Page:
Canada’s system of parental leave is about to undergo major changes next year as the government moves to allow new parents to take employment insurance benefits for 18 months. But what does parental leave look like in Sweden, a country often praised for offering generous income replacement and encouraging fathers to take an active role in a child’s early years?

The system provides for parental leave of 480 days (about 16 months), with 90 of them reserved for each parent. As for benefits amounts, the system replaces 77.6 per cent of earnings up to an annual income of 448,000 Swedish kronor (about $68,000) for the first 390 days. That translates into a daily payment of 952 kronor (about $145). For the last 90 days, the system pays a flat rate of 180 kronor ($27) per day.

Read: How to bridge the parental leave divide

The system is very popular, says Stina Jakobsson, a social insurance expert at Unionen, the largest union in Sweden. “It really enables you to be a parent and still have a decent income during the time when children are small.”

As a result, the majority of Swedes take advantage of parental leave, says Ann-Zofie Duvander, associate professor of sociology and demography at Stockholm University. Mothers, she notes, usually take a year off, while fathers tend to take three to four months.

“The generous benefit level is one of the main reasons people are using [parental leave] so much,” says Duvander, adding that many employees also receive top-up benefits through provisions in collective agreements.

Father must use it or lose it

Sweden’s system is also notable for provisions that encourage new fathers to use some of the parental leave, says Linda Haas, a retired professor of sociology at Indiana University-Purdue University Indianapolis. The system sets aside three months for fathers exclusively, she notes, adding that “if they don’t use it, the family has three months less of parental leave during the child’s first year of life.”

It’s the norm for fathers to take time off work to care for a child, says Duvander. “If you’re a father in Sweden and you say, ‘I’m not going to take any parental leave,’ all your colleagues will question you. You’ll have to explain yourself. It’s expected that both fathers and mothers should be home with the child.”

Read: Move to 18-month parental leave criticized as ‘misguided’

But as with most things, there are drawbacks. While longer leave may seem beneficial, it can actually hurt one’s career, according to Haas. “When you take women out of the labour market for long periods of time, they suffer economically. It’s a tremendous amount they earn less over time . . . because it signals to employers that they’re not as serious about work.”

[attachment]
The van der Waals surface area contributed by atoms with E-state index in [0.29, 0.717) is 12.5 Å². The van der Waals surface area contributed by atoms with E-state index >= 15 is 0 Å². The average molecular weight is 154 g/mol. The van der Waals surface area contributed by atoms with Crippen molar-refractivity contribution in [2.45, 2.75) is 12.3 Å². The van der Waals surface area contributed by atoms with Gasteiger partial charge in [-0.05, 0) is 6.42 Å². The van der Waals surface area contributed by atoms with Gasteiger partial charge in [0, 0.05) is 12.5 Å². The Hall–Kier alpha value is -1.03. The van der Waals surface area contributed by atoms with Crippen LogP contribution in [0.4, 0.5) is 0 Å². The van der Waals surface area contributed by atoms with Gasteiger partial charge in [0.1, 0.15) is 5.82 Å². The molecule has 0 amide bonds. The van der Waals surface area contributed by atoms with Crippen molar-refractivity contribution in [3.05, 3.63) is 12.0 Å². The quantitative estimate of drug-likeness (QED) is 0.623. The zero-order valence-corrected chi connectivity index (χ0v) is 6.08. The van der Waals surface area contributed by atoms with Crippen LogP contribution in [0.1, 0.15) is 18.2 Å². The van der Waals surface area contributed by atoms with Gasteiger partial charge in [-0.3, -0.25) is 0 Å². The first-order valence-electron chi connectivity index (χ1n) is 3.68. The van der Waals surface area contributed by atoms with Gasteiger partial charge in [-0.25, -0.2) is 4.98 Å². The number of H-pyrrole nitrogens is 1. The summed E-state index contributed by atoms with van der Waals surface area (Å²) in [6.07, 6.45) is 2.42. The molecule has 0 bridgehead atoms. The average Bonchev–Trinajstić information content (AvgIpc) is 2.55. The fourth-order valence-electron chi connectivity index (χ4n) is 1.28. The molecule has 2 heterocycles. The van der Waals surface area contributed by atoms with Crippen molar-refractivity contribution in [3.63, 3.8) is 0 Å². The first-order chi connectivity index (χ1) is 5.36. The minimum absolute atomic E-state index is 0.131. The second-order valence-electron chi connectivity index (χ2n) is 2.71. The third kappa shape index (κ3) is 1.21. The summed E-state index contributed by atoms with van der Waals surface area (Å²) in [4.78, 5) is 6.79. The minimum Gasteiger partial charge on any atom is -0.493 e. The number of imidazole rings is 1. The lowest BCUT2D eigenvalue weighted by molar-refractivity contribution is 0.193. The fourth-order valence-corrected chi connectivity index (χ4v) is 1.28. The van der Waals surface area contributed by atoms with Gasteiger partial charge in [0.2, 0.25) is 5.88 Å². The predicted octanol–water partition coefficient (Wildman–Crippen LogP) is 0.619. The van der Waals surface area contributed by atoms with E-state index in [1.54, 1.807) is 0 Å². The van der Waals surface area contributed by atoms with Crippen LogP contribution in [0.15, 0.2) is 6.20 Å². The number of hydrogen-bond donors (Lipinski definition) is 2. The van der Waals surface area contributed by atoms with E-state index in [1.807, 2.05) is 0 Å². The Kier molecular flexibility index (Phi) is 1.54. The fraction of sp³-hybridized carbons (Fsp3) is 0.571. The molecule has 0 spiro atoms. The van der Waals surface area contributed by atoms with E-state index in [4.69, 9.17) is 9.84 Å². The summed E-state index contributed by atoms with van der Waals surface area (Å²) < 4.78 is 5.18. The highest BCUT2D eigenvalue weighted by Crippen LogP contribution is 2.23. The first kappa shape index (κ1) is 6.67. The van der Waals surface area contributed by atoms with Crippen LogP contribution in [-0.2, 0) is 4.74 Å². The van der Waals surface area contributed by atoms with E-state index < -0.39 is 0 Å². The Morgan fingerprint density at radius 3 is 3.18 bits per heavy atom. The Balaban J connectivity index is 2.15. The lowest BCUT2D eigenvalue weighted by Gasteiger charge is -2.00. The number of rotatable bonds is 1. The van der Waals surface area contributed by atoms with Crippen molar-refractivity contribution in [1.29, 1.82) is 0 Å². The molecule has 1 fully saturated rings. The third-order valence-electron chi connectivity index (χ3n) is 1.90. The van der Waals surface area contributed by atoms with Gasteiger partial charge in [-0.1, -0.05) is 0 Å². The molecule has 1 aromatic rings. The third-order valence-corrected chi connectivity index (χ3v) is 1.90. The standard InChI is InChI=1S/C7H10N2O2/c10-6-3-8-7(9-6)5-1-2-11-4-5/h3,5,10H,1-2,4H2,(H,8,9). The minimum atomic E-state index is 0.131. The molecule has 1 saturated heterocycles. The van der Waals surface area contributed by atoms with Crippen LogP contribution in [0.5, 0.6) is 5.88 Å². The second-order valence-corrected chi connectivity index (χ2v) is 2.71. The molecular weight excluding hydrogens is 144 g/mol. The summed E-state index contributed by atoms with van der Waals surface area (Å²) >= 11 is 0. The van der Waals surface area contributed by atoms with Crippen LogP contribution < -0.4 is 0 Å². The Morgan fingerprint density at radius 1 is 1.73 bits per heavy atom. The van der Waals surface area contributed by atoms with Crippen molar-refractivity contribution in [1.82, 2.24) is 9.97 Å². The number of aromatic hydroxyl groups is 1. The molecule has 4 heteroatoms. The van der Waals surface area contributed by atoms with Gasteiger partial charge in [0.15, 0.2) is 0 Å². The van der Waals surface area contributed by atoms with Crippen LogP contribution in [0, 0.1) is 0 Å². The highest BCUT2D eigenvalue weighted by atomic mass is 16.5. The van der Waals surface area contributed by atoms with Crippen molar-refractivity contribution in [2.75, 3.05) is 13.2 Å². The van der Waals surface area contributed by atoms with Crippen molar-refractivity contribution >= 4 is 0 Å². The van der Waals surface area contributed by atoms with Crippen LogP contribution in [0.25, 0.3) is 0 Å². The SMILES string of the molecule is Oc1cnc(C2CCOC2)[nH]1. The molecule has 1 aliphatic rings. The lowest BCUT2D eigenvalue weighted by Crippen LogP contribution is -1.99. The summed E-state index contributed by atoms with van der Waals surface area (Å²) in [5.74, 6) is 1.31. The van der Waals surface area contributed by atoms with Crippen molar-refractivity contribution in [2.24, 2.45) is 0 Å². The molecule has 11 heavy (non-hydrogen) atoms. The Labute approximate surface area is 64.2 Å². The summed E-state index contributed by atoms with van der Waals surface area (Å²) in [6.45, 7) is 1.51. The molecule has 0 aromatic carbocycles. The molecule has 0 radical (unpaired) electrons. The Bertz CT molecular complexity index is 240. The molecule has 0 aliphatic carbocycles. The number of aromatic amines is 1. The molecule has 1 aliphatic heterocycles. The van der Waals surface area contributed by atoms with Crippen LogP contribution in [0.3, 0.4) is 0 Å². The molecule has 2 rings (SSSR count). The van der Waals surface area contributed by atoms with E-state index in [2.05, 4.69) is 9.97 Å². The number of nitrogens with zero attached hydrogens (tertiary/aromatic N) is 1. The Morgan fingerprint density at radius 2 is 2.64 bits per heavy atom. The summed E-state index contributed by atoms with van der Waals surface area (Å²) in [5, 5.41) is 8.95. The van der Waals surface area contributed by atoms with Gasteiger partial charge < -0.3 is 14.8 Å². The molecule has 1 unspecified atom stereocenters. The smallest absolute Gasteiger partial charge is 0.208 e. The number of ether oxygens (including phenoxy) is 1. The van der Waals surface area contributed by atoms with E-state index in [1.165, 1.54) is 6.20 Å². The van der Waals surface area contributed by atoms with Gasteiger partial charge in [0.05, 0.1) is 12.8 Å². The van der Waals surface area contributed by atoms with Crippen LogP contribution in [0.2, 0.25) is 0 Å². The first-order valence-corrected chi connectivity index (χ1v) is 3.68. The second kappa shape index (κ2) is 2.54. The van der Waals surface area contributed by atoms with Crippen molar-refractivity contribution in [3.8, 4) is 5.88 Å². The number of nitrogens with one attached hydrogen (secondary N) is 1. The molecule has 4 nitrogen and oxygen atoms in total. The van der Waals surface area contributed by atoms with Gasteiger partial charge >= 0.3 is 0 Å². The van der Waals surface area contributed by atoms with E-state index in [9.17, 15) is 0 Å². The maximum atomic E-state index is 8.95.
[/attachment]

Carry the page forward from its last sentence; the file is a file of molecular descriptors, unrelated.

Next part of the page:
Nevertheless, Sweden does offer support to parents to manage the return to work, says Haas. Swedes can use some of their parental leave until the child is 12 years old and they can gradually return to work on a reduced workload. They also have access to affordable childcare.

Challenges for employers

While employers generally support the parental leave system, some find certain provisions to be challenging. “Practically, it means your workforce planning process needs to be very robust and that you have to plan for tentative longer leaves,” says Johan Mildner, vice-president of human resources group functions at Sweden-based Sandvik AB. For example, Mildner notes the company’s executives will allocate a higher headcount to departments because they know some full-time employees may go on parental leave at any point in time.

Read: Just 38% of U.S. employers offer paid parental leave

Many parents also save some of their leave to use when their children are in school, says Mildner.

“This possibility is less favourable for the employer and could be reconsidered,” he says, noting Sweden’s holiday provisions are already very generous.

Jann Lee is an associate editor at Benefits Canada.

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Copyright © 2018 Transcontinental Media G.P. This article first appeared in Benefits Canada.

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